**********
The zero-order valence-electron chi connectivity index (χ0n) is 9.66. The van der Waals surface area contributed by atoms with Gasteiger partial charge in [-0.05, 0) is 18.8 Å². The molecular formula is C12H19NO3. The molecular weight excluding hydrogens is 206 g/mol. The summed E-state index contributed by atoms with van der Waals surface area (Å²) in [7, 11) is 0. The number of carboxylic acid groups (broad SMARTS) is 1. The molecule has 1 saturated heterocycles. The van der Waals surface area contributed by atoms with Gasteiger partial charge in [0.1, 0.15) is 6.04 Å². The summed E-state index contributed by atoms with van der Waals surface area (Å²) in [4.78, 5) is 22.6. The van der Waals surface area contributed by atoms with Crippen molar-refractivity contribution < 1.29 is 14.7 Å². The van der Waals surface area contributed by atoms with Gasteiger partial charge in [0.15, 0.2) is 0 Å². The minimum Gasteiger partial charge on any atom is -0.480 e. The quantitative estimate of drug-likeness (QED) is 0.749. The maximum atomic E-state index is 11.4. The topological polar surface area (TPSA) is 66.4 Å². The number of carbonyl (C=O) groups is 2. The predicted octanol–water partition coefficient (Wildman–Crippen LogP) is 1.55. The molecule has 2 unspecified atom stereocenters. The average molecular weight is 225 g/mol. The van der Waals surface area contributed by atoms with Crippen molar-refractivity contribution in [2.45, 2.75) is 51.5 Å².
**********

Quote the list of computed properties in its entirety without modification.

The zero-order valence-electron chi connectivity index (χ0n) is 9.66. The van der Waals surface area contributed by atoms with Gasteiger partial charge in [-0.05, 0) is 18.8 Å². The molecular formula is C12H19NO3. The molecular weight excluding hydrogens is 206 g/mol. The summed E-state index contributed by atoms with van der Waals surface area (Å²) in [7, 11) is 0. The number of carboxylic acid groups (broad SMARTS) is 1. The molecule has 1 saturated heterocycles. The van der Waals surface area contributed by atoms with Gasteiger partial charge in [0.1, 0.15) is 6.04 Å². The summed E-state index contributed by atoms with van der Waals surface area (Å²) in [4.78, 5) is 22.6. The van der Waals surface area contributed by atoms with Crippen molar-refractivity contribution < 1.29 is 14.7 Å². The van der Waals surface area contributed by atoms with Gasteiger partial charge in [0.15, 0.2) is 0 Å². The minimum Gasteiger partial charge on any atom is -0.480 e. The quantitative estimate of drug-likeness (QED) is 0.749. The maximum atomic E-state index is 11.4. The topological polar surface area (TPSA) is 66.4 Å². The number of carbonyl (C=O) groups is 2. The predicted octanol–water partition coefficient (Wildman–Crippen LogP) is 1.55. The molecule has 2 unspecified atom stereocenters. The average molecular weight is 225 g/mol. The van der Waals surface area contributed by atoms with Crippen molar-refractivity contribution in [2.45, 2.75) is 51.5 Å².